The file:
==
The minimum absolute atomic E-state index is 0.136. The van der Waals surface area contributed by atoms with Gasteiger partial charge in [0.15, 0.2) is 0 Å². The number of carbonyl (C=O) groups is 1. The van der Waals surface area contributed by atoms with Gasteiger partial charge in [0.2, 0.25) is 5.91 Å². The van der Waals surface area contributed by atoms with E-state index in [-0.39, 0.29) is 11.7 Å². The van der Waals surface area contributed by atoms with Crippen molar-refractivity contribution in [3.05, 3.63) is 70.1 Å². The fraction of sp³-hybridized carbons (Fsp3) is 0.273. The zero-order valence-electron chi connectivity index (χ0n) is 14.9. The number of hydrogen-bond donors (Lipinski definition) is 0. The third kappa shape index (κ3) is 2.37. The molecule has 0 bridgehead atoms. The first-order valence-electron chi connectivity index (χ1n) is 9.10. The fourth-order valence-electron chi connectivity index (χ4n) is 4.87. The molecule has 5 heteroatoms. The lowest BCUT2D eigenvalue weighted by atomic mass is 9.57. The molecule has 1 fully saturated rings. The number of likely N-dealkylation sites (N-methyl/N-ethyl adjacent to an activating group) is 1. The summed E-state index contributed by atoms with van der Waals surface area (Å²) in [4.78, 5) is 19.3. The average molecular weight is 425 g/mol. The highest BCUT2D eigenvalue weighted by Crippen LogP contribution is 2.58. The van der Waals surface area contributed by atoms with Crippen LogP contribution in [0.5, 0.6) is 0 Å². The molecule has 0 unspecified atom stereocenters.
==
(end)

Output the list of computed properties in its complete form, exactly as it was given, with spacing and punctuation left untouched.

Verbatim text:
The minimum absolute atomic E-state index is 0.136. The van der Waals surface area contributed by atoms with Gasteiger partial charge in [0.15, 0.2) is 0 Å². The number of carbonyl (C=O) groups is 1. The van der Waals surface area contributed by atoms with Gasteiger partial charge in [0.2, 0.25) is 5.91 Å². The van der Waals surface area contributed by atoms with E-state index in [-0.39, 0.29) is 11.7 Å². The van der Waals surface area contributed by atoms with Crippen molar-refractivity contribution in [3.05, 3.63) is 70.1 Å². The fraction of sp³-hybridized carbons (Fsp3) is 0.273. The zero-order valence-electron chi connectivity index (χ0n) is 14.9. The number of hydrogen-bond donors (Lipinski definition) is 0. The third kappa shape index (κ3) is 2.37. The molecule has 0 bridgehead atoms. The first-order valence-electron chi connectivity index (χ1n) is 9.10. The fourth-order valence-electron chi connectivity index (χ4n) is 4.87. The molecule has 5 heteroatoms. The lowest BCUT2D eigenvalue weighted by atomic mass is 9.57. The molecule has 1 fully saturated rings. The number of likely N-dealkylation sites (N-methyl/N-ethyl adjacent to an activating group) is 1. The summed E-state index contributed by atoms with van der Waals surface area (Å²) in [4.78, 5) is 19.3. The average molecular weight is 425 g/mol. The highest BCUT2D eigenvalue weighted by Crippen LogP contribution is 2.58. The van der Waals surface area contributed by atoms with Crippen LogP contribution in [0.5, 0.6) is 0 Å². The molecule has 0 unspecified atom stereocenters.